But David Breslin, the Met’s curator in charge of modern and contemporary art, said that ambiguity applies to the purpose of a museum, which has the challenge of presenting to the public a collection of objects in coherent themes and messages. He viewed Baghramian’s project as a “generous critique,” he said.

Baghramian said the commission appealed to her because it would reach not just museum-goers but the broader public walking along Fifth Avenue or riding the bus. The museum, she said, projects authority and status; now she was scrambling the message.

A Channel to Freedom

One subject never appeared in Baghramian’s sculpture, at least consciously: her biography.

It was a deliberate choice. For one, she refused to be interpreted — or marketed — as a “refugee” or “Iranian” artist. She also wanted to protect the privacy, and dignity, of her family, other dissidents and the women she helped at the shelter.

In her sculpture she implied but avoided depicting the human form — “a purposeful avoidance,” she said. It was vulnerable, in her view, to threats, whether they manifest as physical violence or moral harms like sexism or xenophobia. “As soon as the body comes in, there is potential for misuse,” she said.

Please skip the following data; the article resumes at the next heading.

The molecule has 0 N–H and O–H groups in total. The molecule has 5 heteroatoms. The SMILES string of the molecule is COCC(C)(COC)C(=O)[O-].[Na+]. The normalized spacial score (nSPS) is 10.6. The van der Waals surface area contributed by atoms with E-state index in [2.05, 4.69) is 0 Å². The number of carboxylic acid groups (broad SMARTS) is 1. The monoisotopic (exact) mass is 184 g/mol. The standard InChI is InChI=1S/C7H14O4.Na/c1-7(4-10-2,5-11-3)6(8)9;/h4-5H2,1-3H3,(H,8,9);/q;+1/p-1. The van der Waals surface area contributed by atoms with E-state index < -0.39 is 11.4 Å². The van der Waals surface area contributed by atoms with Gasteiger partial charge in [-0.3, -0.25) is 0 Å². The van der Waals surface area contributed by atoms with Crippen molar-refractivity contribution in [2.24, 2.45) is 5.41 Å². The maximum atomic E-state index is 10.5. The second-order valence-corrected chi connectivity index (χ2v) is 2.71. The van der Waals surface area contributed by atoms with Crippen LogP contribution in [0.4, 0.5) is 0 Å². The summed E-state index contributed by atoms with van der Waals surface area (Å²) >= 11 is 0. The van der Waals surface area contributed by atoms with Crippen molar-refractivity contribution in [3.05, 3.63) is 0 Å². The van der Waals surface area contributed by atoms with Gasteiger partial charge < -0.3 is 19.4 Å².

Her new work, “S’adossant (Pauline),” in the MoMA garden, overcomes that reluctance. Colored soft pink, its aluminum sections form a distinctly corporeal pose. They are rough and furrowed, as if marked by time, or by violence.

When she started making this sculpture, Baghramian thought she was drawing on a range of art historical references, from Picasso’s “Guernica” to Antonio Canova’s “Venus Victrix,” a neo-Classical sculptural portrait of Pauline Bonaparte, seminude.